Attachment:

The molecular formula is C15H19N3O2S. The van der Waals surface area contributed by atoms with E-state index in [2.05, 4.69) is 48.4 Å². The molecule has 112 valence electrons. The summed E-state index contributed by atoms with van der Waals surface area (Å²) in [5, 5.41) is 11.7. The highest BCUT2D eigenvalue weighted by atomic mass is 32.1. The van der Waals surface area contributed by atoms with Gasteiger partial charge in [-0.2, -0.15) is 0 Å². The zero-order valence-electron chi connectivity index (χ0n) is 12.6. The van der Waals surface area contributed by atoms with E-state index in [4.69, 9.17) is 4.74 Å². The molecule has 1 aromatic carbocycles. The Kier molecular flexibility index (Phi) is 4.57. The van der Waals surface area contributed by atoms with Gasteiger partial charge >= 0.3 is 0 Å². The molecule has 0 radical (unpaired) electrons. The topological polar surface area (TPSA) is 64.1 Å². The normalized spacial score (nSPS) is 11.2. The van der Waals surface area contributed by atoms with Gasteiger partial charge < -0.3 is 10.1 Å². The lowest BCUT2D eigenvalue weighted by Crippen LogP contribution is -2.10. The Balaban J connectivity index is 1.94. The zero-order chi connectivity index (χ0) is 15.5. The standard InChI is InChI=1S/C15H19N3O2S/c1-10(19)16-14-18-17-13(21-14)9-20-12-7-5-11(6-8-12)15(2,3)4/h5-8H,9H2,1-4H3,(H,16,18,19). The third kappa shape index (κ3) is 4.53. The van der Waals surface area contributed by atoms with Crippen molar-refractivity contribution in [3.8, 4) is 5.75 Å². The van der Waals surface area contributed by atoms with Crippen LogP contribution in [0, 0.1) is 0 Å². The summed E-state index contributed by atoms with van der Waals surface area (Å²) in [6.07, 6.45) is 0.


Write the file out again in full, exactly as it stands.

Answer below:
The molecular formula is C15H19N3O2S. The van der Waals surface area contributed by atoms with E-state index in [2.05, 4.69) is 48.4 Å². The molecule has 112 valence electrons. The summed E-state index contributed by atoms with van der Waals surface area (Å²) in [5, 5.41) is 11.7. The highest BCUT2D eigenvalue weighted by atomic mass is 32.1. The van der Waals surface area contributed by atoms with Gasteiger partial charge in [-0.2, -0.15) is 0 Å². The zero-order valence-electron chi connectivity index (χ0n) is 12.6. The van der Waals surface area contributed by atoms with E-state index in [4.69, 9.17) is 4.74 Å². The molecule has 1 aromatic carbocycles. The Kier molecular flexibility index (Phi) is 4.57. The van der Waals surface area contributed by atoms with Gasteiger partial charge >= 0.3 is 0 Å². The molecule has 0 radical (unpaired) electrons. The topological polar surface area (TPSA) is 64.1 Å². The normalized spacial score (nSPS) is 11.2. The van der Waals surface area contributed by atoms with Gasteiger partial charge < -0.3 is 10.1 Å². The lowest BCUT2D eigenvalue weighted by Crippen LogP contribution is -2.10. The Balaban J connectivity index is 1.94. The zero-order chi connectivity index (χ0) is 15.5. The standard InChI is InChI=1S/C15H19N3O2S/c1-10(19)16-14-18-17-13(21-14)9-20-12-7-5-11(6-8-12)15(2,3)4/h5-8H,9H2,1-4H3,(H,16,18,19). The third kappa shape index (κ3) is 4.53. The van der Waals surface area contributed by atoms with Crippen molar-refractivity contribution in [3.8, 4) is 5.75 Å². The van der Waals surface area contributed by atoms with Crippen LogP contribution in [0, 0.1) is 0 Å². The summed E-state index contributed by atoms with van der Waals surface area (Å²) in [6.07, 6.45) is 0.